Monday, March 30, 2020

Gendered roles and relationships in the Spiti Valley

One of the most unforgettable trips of my life has been the trip to the Spiti Valley in the Upper Himalayas in the summer of 2017. A pristine place, 4000 metres above sea level. It is a feat to be able to visit Spiti successfully and relish its scenic gems. The Nako Lake, The Tabo Monastery, The Key Monastery. Kibber Village, the highest post-office in the world in Hikkim, The Chandratal Lake, The Pin Valley, the Kunzum pass and many beautiful villages in the valley.
The trip entailed adventures of many kinds. Five women with a local driver on an Innova. Some of our misadventures included running out of gas in our vehicle, getting stranded for hours near Spillow on the Kalpa-Kaza road due to a landslide on one of the toughest adventure roads in the world, rising blood pressures and altitude sickness, a trip to the hospital where we encountered a person who had died due to altitude sickness. It wasn’t a conventional holiday but was filled with challenges. Most of all the challenges of acclimatising to the harsh terrain and low oxygen. It was a 12-day trip and each day was filled with a new adventure and excitement.
We were signed up for a volunteering program called “Live like a Local” with an NGO called Ecosphere. Ecosphere was established by Ishita Khanna, a social work graduate from TISS, Mumbai. Ishita is also my batchmate from Miranda House, University of Delhi where we studied Geography together from the year 1995-1998. Along with exploring the beautiful places, I was super-excited to see Ishita after 19 years. I am so proud of the work that she has done with the communities in the Spiti Valley. Her initiatives have helped in strengthening local livelihoods, promoting eco-tourism, building green-houses to grow vegetables, making artificial glaciers to store water for the dry months, bringing solar energy technology and many other positive changes for the villages in the valley.
Our guide informed us that people think of her as “God” in the valley. Indeed, when I visited the villages and interacted with the local people, I realised how she had connected them to sustainable technologies and to the rest of the world. Spiti is generally isolated. It has no airport and the road that connects it to Simla and Manali is dangerous at many points. Very few people venture to Spiti for vacations unlike Ladakh which has an airport. My eyes swell-up with tears every time I think of the challenges that Ishita has had to face to set-up Ecosphere and the personal sacrifices that she has made to live in the valley. For more information on Ishita Khanna and Ecosphere, google it up, there’s plenty to discover out there.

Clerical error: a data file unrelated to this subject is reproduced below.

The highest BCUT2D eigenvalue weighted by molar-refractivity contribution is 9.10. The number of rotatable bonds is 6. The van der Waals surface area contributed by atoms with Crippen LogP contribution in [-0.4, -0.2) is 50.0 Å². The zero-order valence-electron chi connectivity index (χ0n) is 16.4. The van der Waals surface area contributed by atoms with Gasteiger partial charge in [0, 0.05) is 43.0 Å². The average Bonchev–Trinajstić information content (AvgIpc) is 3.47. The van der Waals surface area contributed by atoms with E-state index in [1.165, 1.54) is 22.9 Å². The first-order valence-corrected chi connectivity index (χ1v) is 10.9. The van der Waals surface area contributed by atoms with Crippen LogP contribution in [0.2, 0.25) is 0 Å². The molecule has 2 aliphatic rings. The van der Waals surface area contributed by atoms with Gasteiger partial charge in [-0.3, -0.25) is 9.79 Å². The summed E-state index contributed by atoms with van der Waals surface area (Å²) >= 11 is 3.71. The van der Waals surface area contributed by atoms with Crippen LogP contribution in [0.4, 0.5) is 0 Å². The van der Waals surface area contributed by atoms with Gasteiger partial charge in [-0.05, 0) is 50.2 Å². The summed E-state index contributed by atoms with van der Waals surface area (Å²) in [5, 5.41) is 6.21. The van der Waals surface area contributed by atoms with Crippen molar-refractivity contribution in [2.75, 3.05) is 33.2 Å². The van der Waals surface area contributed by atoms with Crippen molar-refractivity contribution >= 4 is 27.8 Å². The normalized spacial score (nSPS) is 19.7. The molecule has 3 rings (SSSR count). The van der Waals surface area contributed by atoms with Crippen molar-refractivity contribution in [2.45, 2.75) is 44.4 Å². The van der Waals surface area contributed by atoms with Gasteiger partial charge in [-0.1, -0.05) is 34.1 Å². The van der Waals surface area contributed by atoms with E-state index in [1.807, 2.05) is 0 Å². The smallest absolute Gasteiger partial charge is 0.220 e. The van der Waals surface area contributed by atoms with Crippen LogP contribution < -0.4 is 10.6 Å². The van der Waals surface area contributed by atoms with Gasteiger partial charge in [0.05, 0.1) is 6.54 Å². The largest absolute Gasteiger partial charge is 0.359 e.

While there are many things about our Spiti trip, that I can write in this post. I can go on for 20 pages. But here I would mostly like to discuss the one most inspiring take- away from it – that is the gendered roles and relationships that I saw in Spitian families. In the Demul Village where we spent 3 days, we were in a homestay arranged by Ecosphere. The best way to understand the local culture of a new place is to stay with a local family.
The family comprised – grandpa, grandma, son, daughter, daughter-in-law and a cute little toddler called Sonam.
The women of the family worked outdoors in the fields, in a school and in the road construction work respectively, while the men took care of the cooking and child-care. What I observed in those three days was a reversal of gender roles from what we observe in the rest of India.
The daughter-in-law of the house laboured at a road construction project going on a few kilometres away from her home. The daughter of the family was a teacher in the local school. The son of the family packed lunch for the women when they left home for work every morning. He also cooked dinner every evening. He served tea and food to his parents and to the guests (that was us).
He did so with much cheer. As a part of our volunteering trip we tried to help the family with weeding their fields. We also signed up for a cheese-making and rope-making workshop.

It was grandpa who taught us how to make cheese from Yak Milk. He sat there churning the fat from the milk in a huge wooden bucket. It required a lot of upper body strength to do that. In the end he collected the cheese from the bucket and spread out the silvers on a sheet to dry them for use in the winter months.

The best part about being with this family in the homestay was to see how everyone was happy to serve each other without any of the conventional gendered hierarchies. Everyone did everything. Both men and women cooked when they wanted, worked in the fields and outdoors as and when they wanted. There was a mutual symbiosis instead of set gender roles and relationships and I loved this fluidity.
I kept thinking that the rest of India and the World has a lot to learn from these remote disconnected Himalayan communities on how-to live-in harmony with each other and the nature that surrounds us.
I would like to thank my friends and constant companions on this trip who made every moment of this adventure-trip cherished. Thanks to Anita Tikoo, Prabh Bedi, Deepali Jain and Garima Bhatnagar for making this trip to Spiti so memorable. A youtube video of the trip is available at – . Do watch it with subtitles.

About the Author: Kanchan Gandhi is a post-doctoral fellow at IISER, Mohali. Her research interests include – identity-politics, urban studies and disaster studies. She can be contacted at 

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